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Re: What to do with new-ra for GCC 4.0

On Tue, 2005-01-04 at 12:34 +0100, Steven Bosscher wrote:
> On Jan 04, 2005 11:54 AM, Jan Vroonhof <> wrote:
> > > Bingo.
> > > Heck, i helped write it and i agree.
> > > new-ra has failed, long live a new new-ra
> > 
> > Is there a discussion somewhere of what went wrong so any "new new-ra"
> > can learn form them?
> Of course such discussions have taken place, but many of them are
> probably not archived.  I've summarized my impression of them below.
> > IIRC "new-ra" uses/used all the sexy modern ra
> > algorithms
> That is part of the problem: it didn't choose one set of algorithms
> but just implemented them all.  Actually that's not so hard to fix,
> but someone would have to do it and it hasn't happened.
> Some other problems I've heard mentioning:
[ ... ]
So here's a thought.

Instead of rewriting the register allocator, let's start with rewriting
reload, then global & local rather than the other way around.

In fact, I'm probably start from the end of reload and work backwards
within reload itself.  I wouldn't be terribly surprised if we could
formulate most of reload's actions as a subclass of register allocation
via graph coloring.

> 1) It tries *really* hard to do well for subregs, which is kinda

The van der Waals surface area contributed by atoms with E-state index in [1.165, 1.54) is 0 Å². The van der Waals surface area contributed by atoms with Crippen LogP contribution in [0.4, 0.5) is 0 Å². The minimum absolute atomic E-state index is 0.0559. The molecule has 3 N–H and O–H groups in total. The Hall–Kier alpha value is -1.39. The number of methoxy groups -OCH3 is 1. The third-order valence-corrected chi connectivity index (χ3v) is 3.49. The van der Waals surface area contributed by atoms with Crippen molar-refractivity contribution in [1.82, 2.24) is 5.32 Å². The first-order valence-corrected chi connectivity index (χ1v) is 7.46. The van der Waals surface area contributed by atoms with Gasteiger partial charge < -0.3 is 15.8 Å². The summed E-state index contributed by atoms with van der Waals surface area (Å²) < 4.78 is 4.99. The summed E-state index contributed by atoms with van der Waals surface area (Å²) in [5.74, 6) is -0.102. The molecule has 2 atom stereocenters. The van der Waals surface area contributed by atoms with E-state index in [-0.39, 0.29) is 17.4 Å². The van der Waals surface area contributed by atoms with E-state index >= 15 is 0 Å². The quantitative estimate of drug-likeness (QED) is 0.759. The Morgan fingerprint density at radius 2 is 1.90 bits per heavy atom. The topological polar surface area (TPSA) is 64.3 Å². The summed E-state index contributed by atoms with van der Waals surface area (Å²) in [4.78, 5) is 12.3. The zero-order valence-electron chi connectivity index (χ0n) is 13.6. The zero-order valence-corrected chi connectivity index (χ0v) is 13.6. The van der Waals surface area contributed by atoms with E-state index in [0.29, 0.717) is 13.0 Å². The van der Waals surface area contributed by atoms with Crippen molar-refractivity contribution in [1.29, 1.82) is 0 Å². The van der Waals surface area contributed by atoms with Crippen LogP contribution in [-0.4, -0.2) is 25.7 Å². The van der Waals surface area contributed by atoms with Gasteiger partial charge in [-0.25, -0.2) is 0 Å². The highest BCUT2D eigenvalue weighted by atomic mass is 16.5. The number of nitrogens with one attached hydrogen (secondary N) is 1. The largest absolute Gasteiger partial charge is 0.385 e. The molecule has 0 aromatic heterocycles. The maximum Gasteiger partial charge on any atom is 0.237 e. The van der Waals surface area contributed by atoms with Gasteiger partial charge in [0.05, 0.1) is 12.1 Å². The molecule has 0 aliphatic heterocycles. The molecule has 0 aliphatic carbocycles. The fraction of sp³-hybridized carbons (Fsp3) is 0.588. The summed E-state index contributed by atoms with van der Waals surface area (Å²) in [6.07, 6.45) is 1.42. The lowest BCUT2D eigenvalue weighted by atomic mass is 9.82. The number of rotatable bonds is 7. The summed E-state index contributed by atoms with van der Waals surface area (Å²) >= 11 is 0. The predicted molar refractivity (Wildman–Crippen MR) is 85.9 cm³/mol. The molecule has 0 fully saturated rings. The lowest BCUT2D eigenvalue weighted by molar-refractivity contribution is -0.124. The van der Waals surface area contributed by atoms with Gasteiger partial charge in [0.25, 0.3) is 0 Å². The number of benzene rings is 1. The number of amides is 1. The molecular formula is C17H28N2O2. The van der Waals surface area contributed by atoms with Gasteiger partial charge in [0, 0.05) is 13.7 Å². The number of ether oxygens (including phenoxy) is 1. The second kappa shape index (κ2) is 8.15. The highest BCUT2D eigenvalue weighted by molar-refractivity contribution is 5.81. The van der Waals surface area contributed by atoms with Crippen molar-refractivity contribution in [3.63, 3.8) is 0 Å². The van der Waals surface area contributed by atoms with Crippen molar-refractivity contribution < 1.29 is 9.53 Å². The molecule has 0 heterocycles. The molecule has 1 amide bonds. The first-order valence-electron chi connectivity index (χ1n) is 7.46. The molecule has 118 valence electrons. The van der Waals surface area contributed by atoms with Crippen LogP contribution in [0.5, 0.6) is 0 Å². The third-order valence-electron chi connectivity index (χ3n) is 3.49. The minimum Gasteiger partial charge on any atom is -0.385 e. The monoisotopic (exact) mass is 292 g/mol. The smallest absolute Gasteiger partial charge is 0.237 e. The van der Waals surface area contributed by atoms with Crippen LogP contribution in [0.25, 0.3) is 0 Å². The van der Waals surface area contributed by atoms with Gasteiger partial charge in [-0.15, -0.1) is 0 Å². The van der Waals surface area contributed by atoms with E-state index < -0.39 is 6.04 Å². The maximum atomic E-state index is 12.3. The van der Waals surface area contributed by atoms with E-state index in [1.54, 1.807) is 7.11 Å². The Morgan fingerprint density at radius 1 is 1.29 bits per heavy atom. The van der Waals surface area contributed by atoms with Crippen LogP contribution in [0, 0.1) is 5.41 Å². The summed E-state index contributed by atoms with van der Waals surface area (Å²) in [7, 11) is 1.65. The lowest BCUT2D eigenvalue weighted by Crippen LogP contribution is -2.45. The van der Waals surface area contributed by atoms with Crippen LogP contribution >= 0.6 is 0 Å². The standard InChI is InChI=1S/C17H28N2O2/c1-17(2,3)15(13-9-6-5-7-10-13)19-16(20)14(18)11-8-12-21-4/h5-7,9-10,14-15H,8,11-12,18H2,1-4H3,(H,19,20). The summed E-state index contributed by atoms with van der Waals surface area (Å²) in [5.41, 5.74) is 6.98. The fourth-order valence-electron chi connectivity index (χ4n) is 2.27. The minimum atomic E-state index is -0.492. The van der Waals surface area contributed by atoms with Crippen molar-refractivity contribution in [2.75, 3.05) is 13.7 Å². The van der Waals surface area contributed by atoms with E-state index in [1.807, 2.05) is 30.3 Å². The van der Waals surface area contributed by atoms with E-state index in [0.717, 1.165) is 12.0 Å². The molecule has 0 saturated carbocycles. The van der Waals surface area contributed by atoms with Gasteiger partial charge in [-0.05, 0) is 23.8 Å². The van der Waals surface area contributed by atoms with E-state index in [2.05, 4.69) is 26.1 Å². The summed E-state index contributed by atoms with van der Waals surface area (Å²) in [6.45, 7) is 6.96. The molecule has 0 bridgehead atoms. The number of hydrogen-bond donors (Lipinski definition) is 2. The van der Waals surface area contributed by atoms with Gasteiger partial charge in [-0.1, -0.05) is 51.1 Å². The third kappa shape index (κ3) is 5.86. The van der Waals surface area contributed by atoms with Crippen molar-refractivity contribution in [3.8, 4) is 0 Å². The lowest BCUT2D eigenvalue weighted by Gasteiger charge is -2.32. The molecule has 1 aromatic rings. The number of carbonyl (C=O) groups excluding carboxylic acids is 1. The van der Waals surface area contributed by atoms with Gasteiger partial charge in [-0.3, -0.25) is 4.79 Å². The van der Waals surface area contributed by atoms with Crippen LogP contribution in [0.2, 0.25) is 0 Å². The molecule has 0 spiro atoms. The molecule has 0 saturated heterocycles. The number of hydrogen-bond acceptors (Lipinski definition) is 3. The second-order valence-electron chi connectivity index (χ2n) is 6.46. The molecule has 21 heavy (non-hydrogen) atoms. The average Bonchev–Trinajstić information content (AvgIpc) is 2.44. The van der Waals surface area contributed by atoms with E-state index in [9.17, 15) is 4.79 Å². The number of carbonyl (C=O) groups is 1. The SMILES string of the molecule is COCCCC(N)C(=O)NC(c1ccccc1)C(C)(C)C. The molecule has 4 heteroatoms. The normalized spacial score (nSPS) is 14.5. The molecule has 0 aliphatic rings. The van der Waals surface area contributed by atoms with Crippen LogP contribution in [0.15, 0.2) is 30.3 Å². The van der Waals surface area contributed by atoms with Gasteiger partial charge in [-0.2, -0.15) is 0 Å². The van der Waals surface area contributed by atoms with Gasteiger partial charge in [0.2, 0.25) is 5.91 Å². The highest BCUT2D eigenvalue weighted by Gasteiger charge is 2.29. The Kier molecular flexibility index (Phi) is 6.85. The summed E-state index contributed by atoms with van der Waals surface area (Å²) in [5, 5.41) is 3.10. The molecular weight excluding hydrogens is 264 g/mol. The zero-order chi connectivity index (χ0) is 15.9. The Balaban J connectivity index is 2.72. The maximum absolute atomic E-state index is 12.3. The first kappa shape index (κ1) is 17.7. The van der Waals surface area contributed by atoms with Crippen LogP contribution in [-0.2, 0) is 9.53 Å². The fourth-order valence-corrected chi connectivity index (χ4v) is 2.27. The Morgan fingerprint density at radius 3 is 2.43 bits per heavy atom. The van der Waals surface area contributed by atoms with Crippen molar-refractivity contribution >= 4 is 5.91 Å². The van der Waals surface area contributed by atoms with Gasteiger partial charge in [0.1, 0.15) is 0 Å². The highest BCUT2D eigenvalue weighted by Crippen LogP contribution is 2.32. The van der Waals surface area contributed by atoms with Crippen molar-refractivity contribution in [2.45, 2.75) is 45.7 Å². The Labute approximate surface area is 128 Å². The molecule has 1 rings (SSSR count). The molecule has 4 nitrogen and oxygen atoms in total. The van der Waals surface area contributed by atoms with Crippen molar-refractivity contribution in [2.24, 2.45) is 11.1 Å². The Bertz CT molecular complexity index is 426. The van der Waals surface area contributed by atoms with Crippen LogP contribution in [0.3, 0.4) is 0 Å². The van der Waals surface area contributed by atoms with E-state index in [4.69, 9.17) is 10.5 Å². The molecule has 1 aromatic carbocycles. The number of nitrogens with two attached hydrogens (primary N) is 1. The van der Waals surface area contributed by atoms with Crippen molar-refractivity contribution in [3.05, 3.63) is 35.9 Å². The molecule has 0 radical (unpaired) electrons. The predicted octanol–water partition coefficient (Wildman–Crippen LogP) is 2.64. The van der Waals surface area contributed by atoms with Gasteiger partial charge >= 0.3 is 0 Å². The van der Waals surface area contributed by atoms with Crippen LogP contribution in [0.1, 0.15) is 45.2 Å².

>    nice, but it causes an immense amount of cruft in the register   
>    allocator, throughout.  The proper fix would be to try and
>    avoid subregs as much as possible, and leave it to reload to
>    fix up that mess.
I would tend to disagree.  Yes, I'd like to avoid subregs, but I think
they are going to be unavoidable for a long long time.  And doing a 
good job on them is actually reasonably important.

> 2) The version on mainline finds itself overruled by reload too
>    often.  The fix on the new-regalloc branch is pre-reload, which
>    is an excelent idea IMHO, except that pre-reload.c is just a
>    stripped version of reload{,1}.c, which is exactly what new-ra
>    was supposed to get rid of.  Too fight evil, you have to become
>    evil...
Which is why I suggested we start by working backwards from the
end of reload, eventually working all the way back to register
classing and regmove.  All the while working with the ultimate
goal of a graph coloring register allocator with integrated register


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